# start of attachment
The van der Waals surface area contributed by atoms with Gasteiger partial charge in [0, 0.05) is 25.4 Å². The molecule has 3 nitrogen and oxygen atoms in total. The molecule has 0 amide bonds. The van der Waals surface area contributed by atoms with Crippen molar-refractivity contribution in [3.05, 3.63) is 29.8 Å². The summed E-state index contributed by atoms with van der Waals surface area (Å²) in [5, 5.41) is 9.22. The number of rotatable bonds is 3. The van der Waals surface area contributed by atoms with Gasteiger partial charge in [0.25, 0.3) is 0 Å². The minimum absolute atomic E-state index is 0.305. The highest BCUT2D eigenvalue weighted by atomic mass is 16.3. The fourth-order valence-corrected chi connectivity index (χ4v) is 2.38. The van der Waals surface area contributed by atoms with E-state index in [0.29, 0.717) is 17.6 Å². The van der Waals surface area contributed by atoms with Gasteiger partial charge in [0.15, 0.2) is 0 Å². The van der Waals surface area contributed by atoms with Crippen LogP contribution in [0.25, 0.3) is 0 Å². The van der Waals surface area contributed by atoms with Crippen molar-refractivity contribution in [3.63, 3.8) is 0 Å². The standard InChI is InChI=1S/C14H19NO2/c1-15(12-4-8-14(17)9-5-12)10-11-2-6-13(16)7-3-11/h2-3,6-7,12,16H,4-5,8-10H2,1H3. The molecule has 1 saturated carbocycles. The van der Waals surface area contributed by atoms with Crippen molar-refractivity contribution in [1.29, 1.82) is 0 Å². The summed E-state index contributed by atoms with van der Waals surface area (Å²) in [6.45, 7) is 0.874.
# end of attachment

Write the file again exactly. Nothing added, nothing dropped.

The van der Waals surface area contributed by atoms with Gasteiger partial charge in [0, 0.05) is 25.4 Å². The molecule has 3 nitrogen and oxygen atoms in total. The molecule has 0 amide bonds. The van der Waals surface area contributed by atoms with Crippen molar-refractivity contribution in [3.05, 3.63) is 29.8 Å². The summed E-state index contributed by atoms with van der Waals surface area (Å²) in [5, 5.41) is 9.22. The number of rotatable bonds is 3. The van der Waals surface area contributed by atoms with Gasteiger partial charge in [0.25, 0.3) is 0 Å². The minimum absolute atomic E-state index is 0.305. The highest BCUT2D eigenvalue weighted by atomic mass is 16.3. The fourth-order valence-corrected chi connectivity index (χ4v) is 2.38. The van der Waals surface area contributed by atoms with E-state index in [0.29, 0.717) is 17.6 Å². The van der Waals surface area contributed by atoms with Gasteiger partial charge in [0.15, 0.2) is 0 Å². The van der Waals surface area contributed by atoms with Crippen LogP contribution in [0.25, 0.3) is 0 Å². The van der Waals surface area contributed by atoms with Crippen molar-refractivity contribution in [3.63, 3.8) is 0 Å². The standard InChI is InChI=1S/C14H19NO2/c1-15(12-4-8-14(17)9-5-12)10-11-2-6-13(16)7-3-11/h2-3,6-7,12,16H,4-5,8-10H2,1H3. The molecule has 1 saturated carbocycles. The van der Waals surface area contributed by atoms with Crippen molar-refractivity contribution in [1.29, 1.82) is 0 Å². The summed E-state index contributed by atoms with van der Waals surface area (Å²) in [6.45, 7) is 0.874.